Beer Day Britain: How the Magna Carta created the humble pint

It's all to do with weights and measures

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The Independent Online

The Magna Carta is most celebrated for its supposed role in restraining the power of the king and establishing certain fundamental rights – but it could have a more inebriating legacy.

One of the ‘rights’ enshrined by the charter was to have your ale served in a standard measure “throughout the kingdom”.

The provision, which also applied to other goods like wine, corn and cloth, was aimed at restricting the ability of merchants to short-change people by selling things that looked bigger than they actually were.

Marcus Jones, the Government's communities minister with responsibility for local pubs, said the charter should be remembered for its role in the creation of the pint.

“The Great British Pub is a national treasure which is why we are determined to protect it,” he said.

“We should all be proud of our nation’s great history as a brewing powerhouse, therefore it is only right we celebrate Beer Day Britain alongside the Magna Carta today.

“I am told that in medieval times a standard measure of beer was the equivalent of 2 pints – called the London quarter - so while our glasses may now be smaller, our love for British beer remains as great as ever.”

Mr Jones is correct to cite the London quarter, which was specifically mentioned in the charter as a measurement.

 

“There shall be standard measures of wine, ale, and corn (the London quarter), throughout the kingdom. There shall also be a standard width of dyed cloth, russet, and haberject, namely two ells within the selvedges. Weights are to be standardised similarly,” clause 35 reads.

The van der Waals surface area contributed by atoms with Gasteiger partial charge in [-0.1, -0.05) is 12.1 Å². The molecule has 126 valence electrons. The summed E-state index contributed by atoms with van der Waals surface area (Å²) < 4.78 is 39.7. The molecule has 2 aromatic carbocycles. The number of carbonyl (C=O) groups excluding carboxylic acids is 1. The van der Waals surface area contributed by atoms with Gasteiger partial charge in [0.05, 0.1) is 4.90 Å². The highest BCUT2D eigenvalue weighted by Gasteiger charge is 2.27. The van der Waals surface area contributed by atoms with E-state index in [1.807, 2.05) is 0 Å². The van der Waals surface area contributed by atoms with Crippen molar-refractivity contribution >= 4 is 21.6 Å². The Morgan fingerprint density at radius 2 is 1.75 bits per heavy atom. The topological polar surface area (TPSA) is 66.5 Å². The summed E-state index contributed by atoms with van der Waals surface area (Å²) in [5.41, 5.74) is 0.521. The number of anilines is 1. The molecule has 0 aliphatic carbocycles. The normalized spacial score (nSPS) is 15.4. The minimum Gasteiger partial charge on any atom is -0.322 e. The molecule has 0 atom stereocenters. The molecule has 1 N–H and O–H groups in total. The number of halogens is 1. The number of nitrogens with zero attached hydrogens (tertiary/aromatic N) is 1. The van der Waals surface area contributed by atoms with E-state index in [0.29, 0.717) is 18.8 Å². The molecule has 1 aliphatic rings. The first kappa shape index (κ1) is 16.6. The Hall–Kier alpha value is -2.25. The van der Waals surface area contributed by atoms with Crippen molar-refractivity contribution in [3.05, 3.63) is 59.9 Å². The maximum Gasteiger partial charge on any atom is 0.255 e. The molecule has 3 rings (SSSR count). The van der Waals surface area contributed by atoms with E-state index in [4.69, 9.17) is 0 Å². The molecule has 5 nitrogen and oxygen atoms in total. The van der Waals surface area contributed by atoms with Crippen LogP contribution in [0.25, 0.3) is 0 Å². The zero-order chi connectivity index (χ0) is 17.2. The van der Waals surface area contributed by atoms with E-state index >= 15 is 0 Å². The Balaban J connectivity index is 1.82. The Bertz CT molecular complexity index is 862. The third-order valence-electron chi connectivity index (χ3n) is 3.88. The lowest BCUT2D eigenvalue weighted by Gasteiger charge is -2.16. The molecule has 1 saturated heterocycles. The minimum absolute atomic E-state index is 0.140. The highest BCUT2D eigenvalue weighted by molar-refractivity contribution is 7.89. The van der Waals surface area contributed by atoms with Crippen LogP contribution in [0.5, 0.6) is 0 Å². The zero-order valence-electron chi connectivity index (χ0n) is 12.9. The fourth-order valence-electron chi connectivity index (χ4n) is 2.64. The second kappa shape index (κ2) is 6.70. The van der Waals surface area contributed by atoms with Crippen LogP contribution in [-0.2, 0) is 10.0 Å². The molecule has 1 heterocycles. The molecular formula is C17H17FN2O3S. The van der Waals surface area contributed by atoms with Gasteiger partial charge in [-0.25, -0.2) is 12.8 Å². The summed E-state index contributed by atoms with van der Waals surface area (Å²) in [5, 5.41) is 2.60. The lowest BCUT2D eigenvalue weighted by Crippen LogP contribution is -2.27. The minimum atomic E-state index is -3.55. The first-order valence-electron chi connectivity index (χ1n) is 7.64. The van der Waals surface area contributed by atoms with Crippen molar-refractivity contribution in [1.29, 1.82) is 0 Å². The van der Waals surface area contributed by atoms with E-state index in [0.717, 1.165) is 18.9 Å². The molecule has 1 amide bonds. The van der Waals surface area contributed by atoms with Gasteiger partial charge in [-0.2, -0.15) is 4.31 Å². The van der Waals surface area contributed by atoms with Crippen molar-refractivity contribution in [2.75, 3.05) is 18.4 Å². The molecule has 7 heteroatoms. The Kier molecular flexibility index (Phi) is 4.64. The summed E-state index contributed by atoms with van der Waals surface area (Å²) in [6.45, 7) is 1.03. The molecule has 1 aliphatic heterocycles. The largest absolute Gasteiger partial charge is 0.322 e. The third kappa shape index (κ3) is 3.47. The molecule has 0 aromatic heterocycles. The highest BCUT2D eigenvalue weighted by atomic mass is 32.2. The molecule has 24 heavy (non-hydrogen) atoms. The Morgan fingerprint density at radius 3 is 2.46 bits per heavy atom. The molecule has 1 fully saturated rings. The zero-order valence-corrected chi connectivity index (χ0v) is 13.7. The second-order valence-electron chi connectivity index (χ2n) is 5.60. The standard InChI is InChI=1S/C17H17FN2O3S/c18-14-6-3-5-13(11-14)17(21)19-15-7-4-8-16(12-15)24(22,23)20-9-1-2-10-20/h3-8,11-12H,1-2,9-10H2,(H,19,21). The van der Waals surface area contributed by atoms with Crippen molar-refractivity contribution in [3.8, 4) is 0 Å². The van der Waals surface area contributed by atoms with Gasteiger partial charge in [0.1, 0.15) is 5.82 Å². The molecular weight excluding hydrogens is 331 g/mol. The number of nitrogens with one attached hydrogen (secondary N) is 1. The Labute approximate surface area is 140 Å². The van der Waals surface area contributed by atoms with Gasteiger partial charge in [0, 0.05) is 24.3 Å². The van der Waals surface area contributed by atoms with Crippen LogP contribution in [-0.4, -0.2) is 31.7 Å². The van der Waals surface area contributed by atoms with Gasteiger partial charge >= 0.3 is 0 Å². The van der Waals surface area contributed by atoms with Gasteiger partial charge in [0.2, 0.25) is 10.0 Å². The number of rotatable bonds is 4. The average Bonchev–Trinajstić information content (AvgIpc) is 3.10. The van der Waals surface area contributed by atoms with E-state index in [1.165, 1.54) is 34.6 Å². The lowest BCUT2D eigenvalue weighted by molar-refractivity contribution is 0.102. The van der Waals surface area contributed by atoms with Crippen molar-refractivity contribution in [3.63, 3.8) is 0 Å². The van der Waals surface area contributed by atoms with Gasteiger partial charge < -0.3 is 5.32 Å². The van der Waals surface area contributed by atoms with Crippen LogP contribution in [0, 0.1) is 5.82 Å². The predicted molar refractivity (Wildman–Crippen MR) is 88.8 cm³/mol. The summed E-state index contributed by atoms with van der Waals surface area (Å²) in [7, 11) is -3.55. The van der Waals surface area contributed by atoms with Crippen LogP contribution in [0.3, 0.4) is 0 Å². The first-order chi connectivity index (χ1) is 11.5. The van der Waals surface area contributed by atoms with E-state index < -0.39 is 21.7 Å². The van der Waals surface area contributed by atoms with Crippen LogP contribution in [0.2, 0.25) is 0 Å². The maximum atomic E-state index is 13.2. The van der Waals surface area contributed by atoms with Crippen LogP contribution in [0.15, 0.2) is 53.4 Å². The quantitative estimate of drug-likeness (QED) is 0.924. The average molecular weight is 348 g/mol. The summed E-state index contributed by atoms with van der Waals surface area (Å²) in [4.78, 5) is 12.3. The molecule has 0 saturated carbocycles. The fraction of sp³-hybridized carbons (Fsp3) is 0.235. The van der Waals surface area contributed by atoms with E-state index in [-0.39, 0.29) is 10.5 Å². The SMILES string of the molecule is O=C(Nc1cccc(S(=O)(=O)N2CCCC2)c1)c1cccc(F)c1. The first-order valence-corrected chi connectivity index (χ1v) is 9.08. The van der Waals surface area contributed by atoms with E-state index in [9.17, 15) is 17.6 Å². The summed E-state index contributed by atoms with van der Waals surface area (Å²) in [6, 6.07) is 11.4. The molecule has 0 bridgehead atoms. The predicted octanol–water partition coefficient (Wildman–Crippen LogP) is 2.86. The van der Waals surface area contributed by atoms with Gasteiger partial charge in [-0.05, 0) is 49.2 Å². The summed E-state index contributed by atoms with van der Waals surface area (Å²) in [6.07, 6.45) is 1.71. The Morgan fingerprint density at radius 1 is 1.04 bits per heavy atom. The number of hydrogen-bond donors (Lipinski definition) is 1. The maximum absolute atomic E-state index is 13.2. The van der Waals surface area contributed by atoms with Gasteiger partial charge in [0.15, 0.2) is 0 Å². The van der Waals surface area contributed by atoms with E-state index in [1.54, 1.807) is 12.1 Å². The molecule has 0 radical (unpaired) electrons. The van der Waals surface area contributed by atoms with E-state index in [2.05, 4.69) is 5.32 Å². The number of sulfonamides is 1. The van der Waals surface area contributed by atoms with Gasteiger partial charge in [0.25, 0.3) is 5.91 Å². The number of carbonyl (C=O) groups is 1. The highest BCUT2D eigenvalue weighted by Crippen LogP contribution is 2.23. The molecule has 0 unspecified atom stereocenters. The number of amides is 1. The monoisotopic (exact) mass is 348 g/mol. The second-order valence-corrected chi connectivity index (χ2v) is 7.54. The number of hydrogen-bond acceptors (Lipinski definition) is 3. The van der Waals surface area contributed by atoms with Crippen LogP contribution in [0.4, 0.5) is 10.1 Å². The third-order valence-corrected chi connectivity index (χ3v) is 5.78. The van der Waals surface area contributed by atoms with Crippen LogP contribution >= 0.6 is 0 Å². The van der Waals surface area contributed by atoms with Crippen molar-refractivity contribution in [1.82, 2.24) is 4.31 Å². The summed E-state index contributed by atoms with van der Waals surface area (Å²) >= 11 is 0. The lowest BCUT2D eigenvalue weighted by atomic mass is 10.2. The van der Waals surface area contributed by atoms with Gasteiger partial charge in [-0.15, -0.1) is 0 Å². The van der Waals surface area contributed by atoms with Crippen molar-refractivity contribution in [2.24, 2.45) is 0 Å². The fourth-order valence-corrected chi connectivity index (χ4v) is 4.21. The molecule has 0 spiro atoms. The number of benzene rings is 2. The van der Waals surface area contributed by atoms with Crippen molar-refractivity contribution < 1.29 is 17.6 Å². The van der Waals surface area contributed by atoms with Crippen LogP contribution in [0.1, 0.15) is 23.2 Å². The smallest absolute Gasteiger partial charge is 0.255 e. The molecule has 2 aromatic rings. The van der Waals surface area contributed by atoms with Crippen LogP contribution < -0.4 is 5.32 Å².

However, the 'London quarter' actually refers a quarter of a ‘tun’ barrel – between 200 and 300 litres.

The measurement referred to what we would now think of as wholesale prices – which would likely have been of more interest to barons buying barrels of ale for their estates.

It would be longer before the pint of beer as we know it was fully standardised: the current ‘imperial pint’ was defined by parliament in a weights and measures act in 1824, though a traditional English pint had existed for a long time prior to that.

But the principle of standard weights and measurements was there, established in the bill of rights: thus, the standard pint of beer can trace its legacy to the Magna Carta.

While it’s become more acceptable to sell other things by the irregular amounts, standard measurements for alcohol have endured – maybe because it’s more difficult to judge when you’ve had a few already.

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